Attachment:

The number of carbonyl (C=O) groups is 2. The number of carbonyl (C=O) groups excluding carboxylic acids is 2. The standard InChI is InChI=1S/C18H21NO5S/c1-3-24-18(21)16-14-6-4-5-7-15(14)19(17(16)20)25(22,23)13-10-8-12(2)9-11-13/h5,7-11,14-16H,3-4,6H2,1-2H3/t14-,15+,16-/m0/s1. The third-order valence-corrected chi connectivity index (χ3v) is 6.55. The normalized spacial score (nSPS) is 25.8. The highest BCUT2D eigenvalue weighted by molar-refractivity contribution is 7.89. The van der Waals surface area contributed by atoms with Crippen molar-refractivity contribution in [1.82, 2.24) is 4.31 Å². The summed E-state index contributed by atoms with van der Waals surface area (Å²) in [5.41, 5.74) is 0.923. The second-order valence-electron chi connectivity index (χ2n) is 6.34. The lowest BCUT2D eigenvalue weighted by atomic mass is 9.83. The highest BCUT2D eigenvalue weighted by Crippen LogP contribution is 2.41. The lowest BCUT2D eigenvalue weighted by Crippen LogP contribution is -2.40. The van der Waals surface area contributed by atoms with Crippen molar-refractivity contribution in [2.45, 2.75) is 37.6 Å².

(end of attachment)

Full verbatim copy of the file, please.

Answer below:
The number of carbonyl (C=O) groups is 2. The number of carbonyl (C=O) groups excluding carboxylic acids is 2. The standard InChI is InChI=1S/C18H21NO5S/c1-3-24-18(21)16-14-6-4-5-7-15(14)19(17(16)20)25(22,23)13-10-8-12(2)9-11-13/h5,7-11,14-16H,3-4,6H2,1-2H3/t14-,15+,16-/m0/s1. The third-order valence-corrected chi connectivity index (χ3v) is 6.55. The normalized spacial score (nSPS) is 25.8. The highest BCUT2D eigenvalue weighted by molar-refractivity contribution is 7.89. The van der Waals surface area contributed by atoms with Crippen molar-refractivity contribution in [1.82, 2.24) is 4.31 Å². The summed E-state index contributed by atoms with van der Waals surface area (Å²) in [5.41, 5.74) is 0.923. The second-order valence-electron chi connectivity index (χ2n) is 6.34. The lowest BCUT2D eigenvalue weighted by atomic mass is 9.83. The highest BCUT2D eigenvalue weighted by Crippen LogP contribution is 2.41. The lowest BCUT2D eigenvalue weighted by Crippen LogP contribution is -2.40. The van der Waals surface area contributed by atoms with Crippen molar-refractivity contribution in [2.45, 2.75) is 37.6 Å².